2
by Brian Fremeau :: Thu, 10/13/2016 - 8:33am

I won't try to defend the movement of teams in the polls. The difference between Ole Miss and Wisconsin has a little bit to do with preseason projections (14 percent of this week's ratings) and a bit to do with Ole Miss' close loss to Alabama (which currently rates more impressively than Wisconsin's close loss to Michigan). I'll also note that if FEI didn't have LSU ranked so highly, Wisconsin would be further down the ratings themselves.

Miami and Nebraska have played efficiently, but their schedule strength to date (65th and 100th, respectively) holds them back in the FEI ratings. You didn't mention Western Michigan as being underrated, but they have a similar profile with Nebraska right now.

5
by LionInAZ :: Sat, 10/15/2016 - 8:56pm

The problem with this and any college ranking system is that poll rankings are still the fundamental basis. No real progress will be made until the subjective polls are eliminated altogether.

6
by Brian Fremeau :: Mon, 10/17/2016 - 9:46am

Polls are not a factor in this rating system.

3
by Aaron Brooks Go... :: Thu, 10/13/2016 - 9:07am

That VT-UNC game was a bit of a red-herring. Neither team was able to pass at all. This likely adversely affected UNC more than VT -- Evans can at least run.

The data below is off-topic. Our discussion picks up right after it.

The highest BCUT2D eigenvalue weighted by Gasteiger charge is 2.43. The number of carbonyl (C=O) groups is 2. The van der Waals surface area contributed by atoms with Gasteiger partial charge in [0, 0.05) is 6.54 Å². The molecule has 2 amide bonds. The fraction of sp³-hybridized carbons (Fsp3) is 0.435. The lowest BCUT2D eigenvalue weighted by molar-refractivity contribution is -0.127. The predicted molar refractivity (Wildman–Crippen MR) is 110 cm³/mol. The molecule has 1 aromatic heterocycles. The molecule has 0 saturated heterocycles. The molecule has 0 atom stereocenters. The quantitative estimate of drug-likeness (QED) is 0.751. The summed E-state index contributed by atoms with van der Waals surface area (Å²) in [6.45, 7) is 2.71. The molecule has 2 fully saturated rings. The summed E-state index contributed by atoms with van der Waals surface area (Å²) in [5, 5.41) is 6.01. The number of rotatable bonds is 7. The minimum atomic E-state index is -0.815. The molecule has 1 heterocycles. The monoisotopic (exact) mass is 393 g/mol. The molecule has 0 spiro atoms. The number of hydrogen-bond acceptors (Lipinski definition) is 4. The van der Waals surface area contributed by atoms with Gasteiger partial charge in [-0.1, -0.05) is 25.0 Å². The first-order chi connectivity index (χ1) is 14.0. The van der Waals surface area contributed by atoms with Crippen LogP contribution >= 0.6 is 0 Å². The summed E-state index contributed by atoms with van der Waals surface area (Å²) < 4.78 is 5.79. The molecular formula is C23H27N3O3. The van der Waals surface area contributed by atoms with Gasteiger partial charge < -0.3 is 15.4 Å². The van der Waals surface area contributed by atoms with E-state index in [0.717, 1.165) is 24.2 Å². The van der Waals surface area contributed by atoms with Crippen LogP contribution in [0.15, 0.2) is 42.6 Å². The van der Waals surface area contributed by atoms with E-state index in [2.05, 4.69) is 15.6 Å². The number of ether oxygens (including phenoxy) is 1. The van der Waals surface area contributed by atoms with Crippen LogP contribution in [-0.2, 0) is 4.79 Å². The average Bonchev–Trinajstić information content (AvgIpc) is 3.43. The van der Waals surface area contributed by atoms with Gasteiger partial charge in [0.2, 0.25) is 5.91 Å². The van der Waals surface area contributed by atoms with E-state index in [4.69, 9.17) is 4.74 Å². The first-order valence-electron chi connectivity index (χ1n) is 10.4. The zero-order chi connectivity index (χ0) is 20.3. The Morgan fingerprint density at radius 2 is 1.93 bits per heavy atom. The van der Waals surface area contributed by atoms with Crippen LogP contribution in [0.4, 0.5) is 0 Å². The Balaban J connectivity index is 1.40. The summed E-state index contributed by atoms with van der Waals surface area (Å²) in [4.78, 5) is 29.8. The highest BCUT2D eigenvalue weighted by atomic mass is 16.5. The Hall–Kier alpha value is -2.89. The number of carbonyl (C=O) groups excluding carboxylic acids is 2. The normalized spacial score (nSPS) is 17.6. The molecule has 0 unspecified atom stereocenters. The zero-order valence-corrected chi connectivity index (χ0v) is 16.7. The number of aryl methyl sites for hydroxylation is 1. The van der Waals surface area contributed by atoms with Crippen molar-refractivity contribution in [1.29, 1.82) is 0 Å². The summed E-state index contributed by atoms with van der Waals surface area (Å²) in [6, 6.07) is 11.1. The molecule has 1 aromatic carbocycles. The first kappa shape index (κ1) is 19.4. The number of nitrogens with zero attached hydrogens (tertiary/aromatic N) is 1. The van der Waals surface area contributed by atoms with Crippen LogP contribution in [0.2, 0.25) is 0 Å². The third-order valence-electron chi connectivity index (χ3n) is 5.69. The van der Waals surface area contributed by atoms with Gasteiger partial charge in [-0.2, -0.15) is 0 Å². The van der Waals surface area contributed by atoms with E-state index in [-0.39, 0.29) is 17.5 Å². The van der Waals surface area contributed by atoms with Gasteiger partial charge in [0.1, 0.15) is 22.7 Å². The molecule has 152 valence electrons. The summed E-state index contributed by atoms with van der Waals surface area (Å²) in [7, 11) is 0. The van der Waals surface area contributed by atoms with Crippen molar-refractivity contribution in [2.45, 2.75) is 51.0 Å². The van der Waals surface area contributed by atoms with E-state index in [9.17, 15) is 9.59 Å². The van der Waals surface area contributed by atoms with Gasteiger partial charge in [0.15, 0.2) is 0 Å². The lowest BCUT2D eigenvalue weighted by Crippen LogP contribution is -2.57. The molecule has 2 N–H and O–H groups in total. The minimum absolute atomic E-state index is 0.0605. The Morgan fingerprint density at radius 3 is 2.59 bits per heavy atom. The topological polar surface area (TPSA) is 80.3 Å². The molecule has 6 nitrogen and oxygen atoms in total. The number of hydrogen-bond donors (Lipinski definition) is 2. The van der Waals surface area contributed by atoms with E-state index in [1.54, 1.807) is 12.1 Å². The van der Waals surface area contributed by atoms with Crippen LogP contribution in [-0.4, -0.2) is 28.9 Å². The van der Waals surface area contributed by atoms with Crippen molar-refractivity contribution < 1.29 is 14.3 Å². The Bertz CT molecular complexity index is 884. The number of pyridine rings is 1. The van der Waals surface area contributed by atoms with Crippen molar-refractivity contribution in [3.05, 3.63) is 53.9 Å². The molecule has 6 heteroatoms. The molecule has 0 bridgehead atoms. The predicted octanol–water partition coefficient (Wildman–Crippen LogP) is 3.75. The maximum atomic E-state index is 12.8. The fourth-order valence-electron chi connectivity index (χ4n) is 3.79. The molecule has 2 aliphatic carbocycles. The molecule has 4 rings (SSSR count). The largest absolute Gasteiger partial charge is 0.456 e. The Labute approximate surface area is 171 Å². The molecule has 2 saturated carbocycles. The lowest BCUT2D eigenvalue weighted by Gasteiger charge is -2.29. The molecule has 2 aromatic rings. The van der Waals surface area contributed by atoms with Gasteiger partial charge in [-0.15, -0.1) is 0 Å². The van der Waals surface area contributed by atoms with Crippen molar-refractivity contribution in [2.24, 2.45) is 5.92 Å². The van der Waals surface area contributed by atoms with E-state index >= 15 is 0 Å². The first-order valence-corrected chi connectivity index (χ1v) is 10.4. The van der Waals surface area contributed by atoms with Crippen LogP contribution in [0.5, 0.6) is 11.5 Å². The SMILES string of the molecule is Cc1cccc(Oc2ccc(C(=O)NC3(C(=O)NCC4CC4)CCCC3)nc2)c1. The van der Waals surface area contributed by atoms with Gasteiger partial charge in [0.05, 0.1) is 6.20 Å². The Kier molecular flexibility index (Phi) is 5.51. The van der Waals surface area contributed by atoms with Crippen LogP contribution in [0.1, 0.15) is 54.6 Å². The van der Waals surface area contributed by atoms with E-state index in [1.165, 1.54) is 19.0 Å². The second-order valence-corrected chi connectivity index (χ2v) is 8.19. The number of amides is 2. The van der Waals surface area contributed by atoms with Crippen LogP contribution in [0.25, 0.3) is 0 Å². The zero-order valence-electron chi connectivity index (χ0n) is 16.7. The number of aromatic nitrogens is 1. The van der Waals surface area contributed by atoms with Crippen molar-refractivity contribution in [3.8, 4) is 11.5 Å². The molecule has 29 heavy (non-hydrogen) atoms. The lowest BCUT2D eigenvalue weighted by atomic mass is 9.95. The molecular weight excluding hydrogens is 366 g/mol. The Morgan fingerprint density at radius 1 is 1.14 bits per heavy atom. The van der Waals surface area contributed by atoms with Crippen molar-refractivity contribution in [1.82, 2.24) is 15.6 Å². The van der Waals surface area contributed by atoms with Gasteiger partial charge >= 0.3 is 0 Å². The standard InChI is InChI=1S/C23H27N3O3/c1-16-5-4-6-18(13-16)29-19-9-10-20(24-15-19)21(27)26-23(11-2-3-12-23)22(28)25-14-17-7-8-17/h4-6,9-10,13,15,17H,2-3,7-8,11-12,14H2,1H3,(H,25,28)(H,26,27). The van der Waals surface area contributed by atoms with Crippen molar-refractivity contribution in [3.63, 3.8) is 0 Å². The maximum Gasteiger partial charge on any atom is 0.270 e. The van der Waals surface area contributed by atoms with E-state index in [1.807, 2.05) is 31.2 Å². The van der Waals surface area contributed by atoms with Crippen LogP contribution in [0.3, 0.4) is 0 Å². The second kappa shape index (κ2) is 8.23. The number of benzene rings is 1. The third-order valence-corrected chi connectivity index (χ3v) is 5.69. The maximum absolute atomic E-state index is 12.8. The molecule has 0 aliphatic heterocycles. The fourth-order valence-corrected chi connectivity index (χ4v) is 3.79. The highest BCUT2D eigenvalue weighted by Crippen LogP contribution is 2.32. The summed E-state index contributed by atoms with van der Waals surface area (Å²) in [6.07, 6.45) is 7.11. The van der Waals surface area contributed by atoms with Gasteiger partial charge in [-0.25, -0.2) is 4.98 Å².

VT's defense is good (they throttled ECU and it was the TOs that cost them against Tennessee), but it's not *that* good.

4
by Brian Fremeau :: Thu, 10/13/2016 - 5:57pm

The defensive performances in each of the hurricane-threatened games skew more impressively than they likely would have in more optimal conditions for sure. I don't have a reliable way to correct for weather, however. I think the impact of those games on efficiency ratings won't be too dramatic in the end, but something I should probably pay close attention to.

This piece did raise a few ideas for me on how much I should or should not weight the additional value a defense can provide. The Michigan example is an apt one -- the Wolverines defense did a near-perfect job against Rutgers of shutting them down cold. But they didn't generate much more turnover value on top of that which would have been even better through the lens of game splits. Turnover luck aside, is doing more than just shutting down an opponent an appropriate standard of defensive excellence?